PETALING JAYA (March 20): New private housing estates featuring fireproof shelters on each floor will hit the Hong Kong (pictured) market from the second half of this year as a means of protecting elderly and disabled residents who cannot flee the flames on time, reported the South China Morning Post.
The new safety feature follows legislation that was introduced in October 2014 which requires all buildings above 13m in height — which is typically four storeys — with more than two flats per floor to have at least one fireproof space at each level.
The shelter must be equipped with a CCTV and intercom connected directly to the building’s management office to enable emergency rescuers to locate trapped people.
However, this feature will not come cheap — it will hike up building management fees by around 20 HK cents psf, which means the owner of a 500 sq ft unit expected to cough up a further HK$1,200 (RM600) per year.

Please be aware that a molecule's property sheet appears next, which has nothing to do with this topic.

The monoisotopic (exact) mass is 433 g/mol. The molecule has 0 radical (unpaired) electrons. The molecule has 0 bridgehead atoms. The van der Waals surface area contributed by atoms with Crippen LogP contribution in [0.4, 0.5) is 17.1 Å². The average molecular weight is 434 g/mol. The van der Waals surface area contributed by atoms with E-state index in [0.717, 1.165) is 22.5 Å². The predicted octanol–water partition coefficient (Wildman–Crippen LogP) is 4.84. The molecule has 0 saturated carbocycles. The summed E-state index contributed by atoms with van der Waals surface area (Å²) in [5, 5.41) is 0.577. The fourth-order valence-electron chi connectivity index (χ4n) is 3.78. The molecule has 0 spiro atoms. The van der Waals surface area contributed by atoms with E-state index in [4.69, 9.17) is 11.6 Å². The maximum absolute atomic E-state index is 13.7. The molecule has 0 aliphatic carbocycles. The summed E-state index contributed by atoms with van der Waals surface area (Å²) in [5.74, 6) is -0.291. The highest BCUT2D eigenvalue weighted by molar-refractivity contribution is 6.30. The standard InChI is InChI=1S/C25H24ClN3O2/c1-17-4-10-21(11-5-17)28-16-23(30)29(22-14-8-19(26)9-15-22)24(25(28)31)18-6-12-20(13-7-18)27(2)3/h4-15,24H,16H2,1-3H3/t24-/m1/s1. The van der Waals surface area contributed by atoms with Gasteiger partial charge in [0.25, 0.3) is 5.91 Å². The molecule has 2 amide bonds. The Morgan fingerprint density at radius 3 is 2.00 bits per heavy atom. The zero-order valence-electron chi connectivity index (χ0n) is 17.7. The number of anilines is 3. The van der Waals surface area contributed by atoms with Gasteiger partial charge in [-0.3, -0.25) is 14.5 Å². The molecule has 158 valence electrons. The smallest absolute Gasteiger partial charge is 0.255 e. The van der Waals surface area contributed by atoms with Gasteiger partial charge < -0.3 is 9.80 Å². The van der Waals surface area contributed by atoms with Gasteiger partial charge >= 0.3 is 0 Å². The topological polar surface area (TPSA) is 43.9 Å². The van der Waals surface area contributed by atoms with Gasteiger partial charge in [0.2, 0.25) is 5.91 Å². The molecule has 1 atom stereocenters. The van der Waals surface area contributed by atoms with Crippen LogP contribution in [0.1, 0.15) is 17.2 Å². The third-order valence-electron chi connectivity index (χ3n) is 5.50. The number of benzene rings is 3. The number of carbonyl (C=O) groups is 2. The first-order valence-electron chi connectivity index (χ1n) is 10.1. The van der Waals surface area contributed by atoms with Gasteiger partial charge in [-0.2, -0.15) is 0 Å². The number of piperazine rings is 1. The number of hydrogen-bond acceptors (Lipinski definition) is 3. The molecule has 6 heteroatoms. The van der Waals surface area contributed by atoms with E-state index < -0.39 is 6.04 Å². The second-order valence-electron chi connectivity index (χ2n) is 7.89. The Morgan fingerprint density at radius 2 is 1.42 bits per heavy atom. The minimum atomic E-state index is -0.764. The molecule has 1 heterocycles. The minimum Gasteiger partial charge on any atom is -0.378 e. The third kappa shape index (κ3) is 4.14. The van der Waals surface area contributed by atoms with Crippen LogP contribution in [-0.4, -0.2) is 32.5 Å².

The new policy is a “breakthrough in barrier-free design”, said architect Joseph Kwan Kwok-lok, who has called for better accessibility for the elderly and disabled.
“If the disabled and elderly don’t have a safe place to avoid fire and smoke, where else can they go? Lifts cannot be used in a fire either.”
According to him, Hong Kong should next install lifts that can be powered by an emergency electricity source so that they can operate even during a fire.
Currently, modern high-rise buildings in the city usually have a fireproof lift for firefighters’ use only, but the number of lifts should be increased for people to escape.
Meanwhile, Institute of Housing ex-president and property management expert Ellis Ip Chi-ming said the cost of maintaining the shelter would increase fees.
“It’s not like a light bulb that you change only when it’s broken,” Ip said.
“Like lifts and other firefighting equipment, you need regular maintenance to make sure it works fine all the time, or else what if it [doesn’t work] when there is a fire?”
Meanwhile, Institute of Surveyors property and facility management division chairman Daniel Hui Wah-lun expected the higher charges — which represent an increase of less than 7% in annual fees — to not be a significant amount to buyers of new housing estate flats.
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